The Covid-19 pandemic not only continues to claim the lives and livelihood of millions but has also deferred India’s target of becoming a 5 trillion dollar economy. Although the target was already beginning to seem distant since the economy was gripped by a massive economic slowdown even before March, the rising Covid-19 caseload means that that the target is least of India’s problem right now.
The GDP contracted by a massive 23.9 per cent in the April to June quarter (YoY). This came in as a shocker since most polls expected the number to be 18 per cent. The alarming decline was a result of the Covid-19 outbreak which necessitated a nationwide lockdown resulting in massive job loss and decline in economic activity.
In order to truly understand the implications of the worst contraction in over 40 years let’s look at how the former RBI governor Raghuram Rajan reacted to the data points. His comments assume significance since he points at the issue that will continue to act as an impediment in India’s growth. Rajan warned that in the absence of relief measures, households may skip meals and pull children out of schools.
A break in education for low-income groups could mean that children may be forced to work at a young age or beg. He further said that households may be forced to pledge their gold to borrow, and let EMIs [equated monthly instalment] and rent arrears pile up. Rajan further threw light at small and medium firms such as small restaurants who may stop paying workers, let debt pile up, or close permanently in absence of relief.
Strained government finances
The massive decline of economic activity owing to the lockdown will adversely impact tax revenues of both the Centre and the states. The Reserve Bank of India in its annual report noted that the fiscal space for the Union government to continue to support demand in the economy may be “severely diminished” given the impact of Covid-19 on government finances.
In what could continue to adversely impact economic activity in the country, the central bank warned of potential output losses once the unwinding of the stimulus measures and regulatory easing starts after the pandemic. Besides reducing the debt and deficit levels in the aftermath of the pandemic would also be a challenge for the government.
(Source: HT Mint)
Indian GST collection also suffered significantly. The drop in GST revenue had resulted in heated discussions between the central and state governments. States have claimed that the center had assured them of compensation for tax collection till 2020 but the center had invoked ‘act of God’ for not paying the dues directly. Although the matter was resolved, flaws in the GST regime came out in the open.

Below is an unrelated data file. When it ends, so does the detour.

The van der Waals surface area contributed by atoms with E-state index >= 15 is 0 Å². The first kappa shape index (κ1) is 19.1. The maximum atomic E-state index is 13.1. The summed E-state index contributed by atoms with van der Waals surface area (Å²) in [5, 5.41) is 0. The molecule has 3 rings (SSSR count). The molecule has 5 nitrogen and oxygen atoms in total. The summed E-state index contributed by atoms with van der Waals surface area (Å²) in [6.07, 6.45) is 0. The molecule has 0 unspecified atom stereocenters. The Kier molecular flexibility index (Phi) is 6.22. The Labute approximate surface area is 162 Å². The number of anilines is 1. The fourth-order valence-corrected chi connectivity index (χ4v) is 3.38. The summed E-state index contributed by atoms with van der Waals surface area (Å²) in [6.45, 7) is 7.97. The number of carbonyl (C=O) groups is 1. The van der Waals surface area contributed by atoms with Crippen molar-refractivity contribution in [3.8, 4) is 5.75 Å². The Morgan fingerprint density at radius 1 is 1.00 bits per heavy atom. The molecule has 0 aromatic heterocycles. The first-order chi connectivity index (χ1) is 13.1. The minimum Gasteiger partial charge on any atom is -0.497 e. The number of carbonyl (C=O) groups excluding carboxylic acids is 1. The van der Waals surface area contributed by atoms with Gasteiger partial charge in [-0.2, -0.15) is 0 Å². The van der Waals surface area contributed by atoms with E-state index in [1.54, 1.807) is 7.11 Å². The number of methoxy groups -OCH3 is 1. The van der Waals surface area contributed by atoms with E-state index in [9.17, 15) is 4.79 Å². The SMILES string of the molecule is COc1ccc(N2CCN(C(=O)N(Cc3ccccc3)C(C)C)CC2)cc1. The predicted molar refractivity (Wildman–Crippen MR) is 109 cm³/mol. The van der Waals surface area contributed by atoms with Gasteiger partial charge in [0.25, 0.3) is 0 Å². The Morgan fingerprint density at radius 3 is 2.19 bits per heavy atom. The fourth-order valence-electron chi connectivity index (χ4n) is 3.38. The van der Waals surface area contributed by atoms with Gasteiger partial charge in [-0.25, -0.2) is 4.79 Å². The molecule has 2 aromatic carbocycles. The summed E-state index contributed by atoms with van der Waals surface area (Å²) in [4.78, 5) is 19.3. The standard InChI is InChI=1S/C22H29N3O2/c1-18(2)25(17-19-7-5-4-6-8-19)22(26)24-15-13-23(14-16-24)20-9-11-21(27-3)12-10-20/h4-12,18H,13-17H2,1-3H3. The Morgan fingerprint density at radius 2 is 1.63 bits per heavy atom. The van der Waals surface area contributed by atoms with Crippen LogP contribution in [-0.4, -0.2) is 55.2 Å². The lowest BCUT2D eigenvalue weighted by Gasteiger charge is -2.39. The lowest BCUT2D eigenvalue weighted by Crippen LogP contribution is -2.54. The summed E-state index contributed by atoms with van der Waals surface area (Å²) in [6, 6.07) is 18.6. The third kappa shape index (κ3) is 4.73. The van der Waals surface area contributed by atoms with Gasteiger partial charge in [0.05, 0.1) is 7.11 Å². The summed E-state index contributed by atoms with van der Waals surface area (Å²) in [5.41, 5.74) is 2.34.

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In less than 5 years, the unorganized sector has witnessed another jolt. Demonetization had already caused severe loss of livelihood which was reflected in the massive fall in consumption, which was partly responsible for the economic slowdown that followed. The unorganized sector, other than agriculture, was hit the hardest by the Covid-19 induced lockdown.
With little working capital at their disposal, the units in his sector will be forced to dip into their savings in order to survive. Besides owing to the lack of working capital the sector will find it tougher to revive even after the lockdown. The impact of which will continue to show in the future.
Loan moratorium quagmire
Amid growing calls to waive-off interest during the period of lockdown, the government has set up an expert panel to assess the impact of interest waiver on moratorium loans. Besides the fundamental question — how will banks pay depositors’ interest if they don’t charge interest from borrowers, the RBI has estimated the likely impact of interest waiver on the banking sector to be around Rs 2 lakh crore.
According to another research, if interest-on-interest during the moratorium period is waived off, the impact on the banking system could be about Rs 15,000-20,000 crore. Therefore the banking system may be forced to bear the consequences of the lockdown which may act as a growth impediment in the future.
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The first sign of the impact of lockdown on the economy was only visible in the Q1 numbers. The economy is yet to be fully reopened and with the rising caseload, the decision to unlock economic activity shall be all the more difficult. Experts are of the view that the GDP figures during the current fiscal year may remain in the negative territory. During these uncertain times, you may want to rely on professional wealth managers. Tata Capital offers an unmatched bouquet of well-researched wealth management products for each asset class. Tata Capital’s endeavor is to ensure that customers get the right solutions best suited for their investment goals.